Gandhi insisted that no one join him who was not willing to take up arms and fight for independence. They could not freely renounce what they had not entertained. One cannot pass directly from "flight" to "Jesus's Third Way". One needs to pass through the "fight" stage, if only to discover one's own inner strength and capacity for violence. One need not actually become violent, but one does need to own one's fury at injustice and care enough to be willing to fight, and if necessary, die for its eradication. Only then can a person freely renounce violence and embrace active nonviolence."
-again, that is all found in Walter Wink's "Engaging the Powers"

Martin Luther King said there can be no justice without equality. There can be no justice where there is a bully. There can be no justice when there is an oppressor. Justice comes when people join as equals. And justice comes when one finds the heat of courage, the flaming truth, the heart arching forward towards inner freedom.
It then becomes about more than inner freedom. It becomes focused on your power to enact the freedom of another. It becomes courage in action...to do the right thing even when it seems impossible. To really look at one's own dark dragons...to step forward...to say what needs to be said...no dragon was ever conquered without having courageous souls muster up their duty to protect and stop suffering...to stop oppression of any kind.
"Seek the oppressor's transformation." Oh, I do, I prayerfully do.
Here's to a courageous Michaelmas. The divine is found when we clearly live without oppressing, and where we speak up against oppression, even our own.  May we all find our middle way. May we all honor each other's humanity.

Saturday, September 17, 2016

Savvy Dating



So, online dating. I love to bitch about online dating. I love to write funny, irreverent, and sometimes very strange profiles just to see how people react and what kind of person is out there. I don't know why it strikes me as funny, and maybe it just indicates my own fears and quirks. But I think it's funny and that's that.
No one reads your profile anyway. How do I know? Because when I created a fake profile with a picture of my hamster looking for a woman, at least until it violated the dating site's rules and they removed my cute picture, I received a few messages like these:

"Wow! You spark up my entire thinking faculty. I am ready to stop searching, and who knows, the rose in my heart could be yours (lol). I'm J, I'm new on here, write a note and I'll reply back instantly.Just you may wish to email too.you on my mind."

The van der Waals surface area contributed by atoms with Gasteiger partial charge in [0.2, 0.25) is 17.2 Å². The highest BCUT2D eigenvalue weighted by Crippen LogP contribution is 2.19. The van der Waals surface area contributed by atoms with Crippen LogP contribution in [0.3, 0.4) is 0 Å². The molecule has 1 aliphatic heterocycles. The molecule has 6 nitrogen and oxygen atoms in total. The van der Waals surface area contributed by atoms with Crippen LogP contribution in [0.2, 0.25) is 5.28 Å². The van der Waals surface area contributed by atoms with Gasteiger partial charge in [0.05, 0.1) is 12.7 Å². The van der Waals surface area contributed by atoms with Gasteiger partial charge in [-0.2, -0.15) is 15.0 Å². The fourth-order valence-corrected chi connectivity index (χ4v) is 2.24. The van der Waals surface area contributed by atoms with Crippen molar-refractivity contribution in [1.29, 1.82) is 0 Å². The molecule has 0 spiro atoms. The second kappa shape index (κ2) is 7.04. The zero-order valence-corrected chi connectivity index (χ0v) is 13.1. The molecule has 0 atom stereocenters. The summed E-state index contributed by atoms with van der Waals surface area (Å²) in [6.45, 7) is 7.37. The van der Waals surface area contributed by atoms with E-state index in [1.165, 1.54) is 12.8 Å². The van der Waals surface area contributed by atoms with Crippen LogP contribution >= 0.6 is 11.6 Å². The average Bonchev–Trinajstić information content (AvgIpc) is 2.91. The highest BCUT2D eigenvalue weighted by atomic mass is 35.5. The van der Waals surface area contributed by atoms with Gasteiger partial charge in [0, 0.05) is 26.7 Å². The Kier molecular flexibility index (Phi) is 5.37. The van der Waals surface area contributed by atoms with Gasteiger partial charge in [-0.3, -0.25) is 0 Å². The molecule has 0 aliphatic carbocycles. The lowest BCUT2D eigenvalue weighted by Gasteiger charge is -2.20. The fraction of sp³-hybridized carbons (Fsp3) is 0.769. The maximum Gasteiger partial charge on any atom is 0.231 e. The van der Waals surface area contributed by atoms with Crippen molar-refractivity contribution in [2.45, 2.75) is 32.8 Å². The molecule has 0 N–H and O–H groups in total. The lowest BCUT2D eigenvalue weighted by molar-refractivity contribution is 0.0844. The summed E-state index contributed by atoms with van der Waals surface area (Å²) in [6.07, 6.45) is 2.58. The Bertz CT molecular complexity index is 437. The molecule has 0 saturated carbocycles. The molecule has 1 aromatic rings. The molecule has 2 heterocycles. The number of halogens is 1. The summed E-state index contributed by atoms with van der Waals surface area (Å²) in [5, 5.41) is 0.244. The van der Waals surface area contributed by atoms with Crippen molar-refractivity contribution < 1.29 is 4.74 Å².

"I was searching through and i saw your profile ,and  am quite fascinated by your picture, smile and happy face..i will sure love to meet a cute woman like you, i'm a man with joyful character, optimistic, respectful, sensual.i will like to chat if you don't mind... "


"Good day Dear, Am sorry for interrupting your evening with my message. How is work with you this week and I hope you had a stress free time at work and your family is doing good? Am d. I am new here and am so glad to have come across your profile. I didnt just click on you by coincidence, I believe everybody has that place in their heart that requires that special warmth feeling and nursing. Its my pleasure to appreciate your beauty and personality cause I know its something you hear everyday but I have got to say it again and I hope it gets to your heart. I think the personality and the soul is what makes a person beautiful, not only physical appearance. I am interested in you and would like to know more about you, pls feel free to ask questions and you can text me (---)as I will like to be your friend. You have an awesome smile and I love your hair, pls feel free to ask questions. I really want to know you more"

"Hello gorgeous lady, I'm so sorry for infringe into your privacy but a word say that a picture is worth of a thousands words you're stunning and charming lady, I will like to know you better if you don't?.."​

So naturally, I am amused. I am amused and also hopeful when I hear of people actually having good luck on those sites.
When I've had my real picture up, in more playful moods, I lied about my age and made myself 41. That was fun because then I suddenly had the 25-year-old-set-seeking-novel-older-woman-experiences. Those conversations went like this:
him: Do you mind dating younger?
me: Dude, you're my daughter's age
him: we can make her jealous
me. ummmmm
him: I'm a nudist
me: silence

And my favorite one: "Wow, there's no way you're 41" -pause to say I almost fell off my chair laughing...that's right, I passed 41 7 years ago.- "you look way younger" Ha.



So there's the fun part of that. It really is funny and a poll of girlfriends on dating sites reveals many more funny stories.
But now I'm going to switch to the "savvy" part, because, honestly, I've primarily met some really kind, genuine, beautiful men online. So I'm not really saying it's all bad. As one person told me, it's all what you make of it.
And what I've made of it is a learning, healing, and growing experience.